At this point, the patient had an L-VNS removed 3 times because of skin breakdown and infections. This resulted in a total of six surgical procedures in the usual placement site (left vagus nerve). He had no clinical evidence of damage to the left vagus nerve, but a significant concern existed that he was at high risk for injury if the left vagus nerve site was reapproached. This created a clinical conundrum, as he was seizure free and had improved cognition and quality of life with L-VNS. A decision was made to pursue R-VNS. A baseline electrocardiogram (ECG) was normal. On November 16, 2000, an R-VNS was placed with continuous ECG monitoring. A standard lead test and device diagnostics were performed in the operating room without problems. Holter monitoring performed the next day was normal. Repeated Holter monitoring during active VNS in February 2002 was normal (Fig. 2). His device was turned on 2 weeks after surgery, increased to 0.75 mA within 6 weeks, and he was seizure free at this time. At his last visit in October 2003, the patient was seizure free, off all medication. His last seizure occurred in November 2001.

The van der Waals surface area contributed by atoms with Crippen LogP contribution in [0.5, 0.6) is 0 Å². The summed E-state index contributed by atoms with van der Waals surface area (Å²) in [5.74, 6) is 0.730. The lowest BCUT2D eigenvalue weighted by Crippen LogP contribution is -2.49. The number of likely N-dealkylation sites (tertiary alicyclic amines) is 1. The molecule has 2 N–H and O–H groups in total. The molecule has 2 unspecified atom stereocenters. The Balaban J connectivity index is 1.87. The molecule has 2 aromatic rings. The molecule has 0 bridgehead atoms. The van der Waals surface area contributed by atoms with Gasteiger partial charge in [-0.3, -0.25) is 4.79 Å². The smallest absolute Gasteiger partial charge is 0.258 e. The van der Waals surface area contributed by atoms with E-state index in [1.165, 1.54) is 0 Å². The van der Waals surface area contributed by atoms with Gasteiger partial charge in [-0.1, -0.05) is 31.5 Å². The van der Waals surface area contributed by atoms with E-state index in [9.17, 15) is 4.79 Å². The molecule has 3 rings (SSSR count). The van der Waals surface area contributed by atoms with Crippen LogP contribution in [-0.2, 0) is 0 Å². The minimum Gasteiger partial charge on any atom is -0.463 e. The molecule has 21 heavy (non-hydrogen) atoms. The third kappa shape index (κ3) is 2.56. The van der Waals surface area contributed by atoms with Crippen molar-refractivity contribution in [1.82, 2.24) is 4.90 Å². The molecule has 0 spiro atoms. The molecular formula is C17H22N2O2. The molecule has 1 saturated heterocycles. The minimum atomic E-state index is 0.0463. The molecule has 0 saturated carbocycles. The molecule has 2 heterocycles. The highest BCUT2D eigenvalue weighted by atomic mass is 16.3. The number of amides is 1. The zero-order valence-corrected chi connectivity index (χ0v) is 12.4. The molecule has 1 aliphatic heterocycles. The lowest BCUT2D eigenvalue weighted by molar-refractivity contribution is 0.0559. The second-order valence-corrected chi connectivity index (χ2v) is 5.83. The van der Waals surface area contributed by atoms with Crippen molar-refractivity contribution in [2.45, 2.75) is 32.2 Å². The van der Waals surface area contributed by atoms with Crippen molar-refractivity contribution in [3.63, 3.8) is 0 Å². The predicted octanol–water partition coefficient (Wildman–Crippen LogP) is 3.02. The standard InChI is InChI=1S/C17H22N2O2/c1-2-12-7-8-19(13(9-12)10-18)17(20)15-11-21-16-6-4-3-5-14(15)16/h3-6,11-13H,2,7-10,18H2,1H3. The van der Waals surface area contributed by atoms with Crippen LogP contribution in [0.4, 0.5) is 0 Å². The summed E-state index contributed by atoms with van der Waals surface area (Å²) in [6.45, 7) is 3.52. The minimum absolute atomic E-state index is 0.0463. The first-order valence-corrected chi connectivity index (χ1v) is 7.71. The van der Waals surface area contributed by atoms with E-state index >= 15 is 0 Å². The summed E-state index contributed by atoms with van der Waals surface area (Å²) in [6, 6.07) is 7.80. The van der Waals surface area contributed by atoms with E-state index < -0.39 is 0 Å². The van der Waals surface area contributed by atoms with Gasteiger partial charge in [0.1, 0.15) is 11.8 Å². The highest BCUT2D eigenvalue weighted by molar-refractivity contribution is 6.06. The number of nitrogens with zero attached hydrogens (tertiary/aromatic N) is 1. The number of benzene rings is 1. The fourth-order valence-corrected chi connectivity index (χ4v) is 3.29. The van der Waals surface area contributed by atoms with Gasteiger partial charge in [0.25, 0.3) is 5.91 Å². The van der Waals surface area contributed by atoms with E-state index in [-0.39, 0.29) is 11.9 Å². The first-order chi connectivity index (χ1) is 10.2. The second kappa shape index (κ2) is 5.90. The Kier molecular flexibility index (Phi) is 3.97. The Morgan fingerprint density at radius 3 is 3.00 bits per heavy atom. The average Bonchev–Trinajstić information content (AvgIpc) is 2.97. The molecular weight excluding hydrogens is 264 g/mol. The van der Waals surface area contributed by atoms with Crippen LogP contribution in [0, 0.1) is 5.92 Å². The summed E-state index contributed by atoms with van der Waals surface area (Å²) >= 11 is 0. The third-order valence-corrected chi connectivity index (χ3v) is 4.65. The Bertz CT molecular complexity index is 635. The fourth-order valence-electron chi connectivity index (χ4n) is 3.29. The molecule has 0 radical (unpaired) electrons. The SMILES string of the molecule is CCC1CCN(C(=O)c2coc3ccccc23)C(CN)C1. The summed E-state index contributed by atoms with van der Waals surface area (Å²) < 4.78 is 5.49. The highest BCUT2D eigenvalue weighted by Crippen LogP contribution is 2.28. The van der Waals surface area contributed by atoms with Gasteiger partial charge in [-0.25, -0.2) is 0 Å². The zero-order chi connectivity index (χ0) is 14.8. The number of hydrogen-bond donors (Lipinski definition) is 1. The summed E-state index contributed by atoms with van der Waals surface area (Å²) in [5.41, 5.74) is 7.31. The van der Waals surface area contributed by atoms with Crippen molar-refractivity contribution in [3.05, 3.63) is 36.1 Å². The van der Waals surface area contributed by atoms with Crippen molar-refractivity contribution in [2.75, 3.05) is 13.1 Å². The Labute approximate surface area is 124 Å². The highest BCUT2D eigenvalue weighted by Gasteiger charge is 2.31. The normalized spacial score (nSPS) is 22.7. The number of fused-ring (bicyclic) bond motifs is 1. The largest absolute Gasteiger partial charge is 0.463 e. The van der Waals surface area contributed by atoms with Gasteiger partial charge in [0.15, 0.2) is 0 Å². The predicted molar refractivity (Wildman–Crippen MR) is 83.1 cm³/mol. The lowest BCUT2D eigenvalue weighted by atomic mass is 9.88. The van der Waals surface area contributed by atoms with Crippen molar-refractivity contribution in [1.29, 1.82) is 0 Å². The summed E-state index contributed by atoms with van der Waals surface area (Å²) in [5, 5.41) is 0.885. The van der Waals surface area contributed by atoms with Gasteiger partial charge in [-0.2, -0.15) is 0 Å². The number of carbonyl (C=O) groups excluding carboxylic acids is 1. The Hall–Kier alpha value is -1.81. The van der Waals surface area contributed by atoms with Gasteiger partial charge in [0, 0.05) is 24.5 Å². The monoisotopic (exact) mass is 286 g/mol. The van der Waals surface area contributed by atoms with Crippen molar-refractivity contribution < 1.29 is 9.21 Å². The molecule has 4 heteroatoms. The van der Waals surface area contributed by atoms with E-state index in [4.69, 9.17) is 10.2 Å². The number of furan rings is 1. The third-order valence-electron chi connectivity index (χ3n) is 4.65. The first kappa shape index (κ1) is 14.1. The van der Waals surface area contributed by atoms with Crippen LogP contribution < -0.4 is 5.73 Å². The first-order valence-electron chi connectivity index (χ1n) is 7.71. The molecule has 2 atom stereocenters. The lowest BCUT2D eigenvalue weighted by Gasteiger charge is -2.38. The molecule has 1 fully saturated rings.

Our second patient, a now 12-year-old boy, began having seizures at age 3.75 years. He initially had drop attacks, followed 1 to 2 weeks later by emergence of generalized tonic seizures. Since then, clinical semiology has developed consistent with generalized tonic-clonic (GTC), complex partial, and atonic seizures. The complex partial seizures are usually brief (10–30 s in duration) but occur multiple times a day; the GTC events were infrequent, and his drop attacks occurred daily to weekly. He has been treated with 11 AEDs and the ketogenic diet without seizure control. An L-VNS was placed in June 1999. His complex partial seizures decreased from 50 to 100 seizures per day to rare events (one per month), and his GTC and atonic seizures stopped. This dramatic improvement in seizure control was maintained until the early summer of 2002, when his seizure frequency increased again to multiple daily events. Investigation revealed a fractured lead wire. The patient's seizures improved dramatically after the VNS generator and left-sided lead wire were changed on August 23, 2002. An infection at the neck-incision site required L-VNS removal in October 2002. After the removal of the L-VNS, he experienced five to six generalized tonic seizures per night, 50 to 100 brief complex partial seizures per day, and daily to weekly atonic seizures. The patient had experienced significant improvement with L-VNS, but concern was expressed that he was at risk for nerve injury if he had a fourth operation on the left. An R-VNS was implanted on December 13, 2002. An ECG rhythm strip was normal during R-VNS placement and lead test. Holter monitoring performed December 16, 2002, was normal, and R-VNS therapy was initiated (7 s on, 0.2 min off, 20 Hz, 250-μs pulse width). The patient's drop attacks decreased significantly, and his GTC seizures decreased slightly in frequency and severity. R-VNS intensity was increased as tolerated to 1.5 mA; however, he continued to have multiple daily complex partial seizures. Exercise-induced reactive airway disease developed, which was characterized by wheezing, shortness of breath, and secondary tachycardia. This would occasionally occur at rest. An inhaled anticholinergic agent, ipratropium bromide, did not provide relief.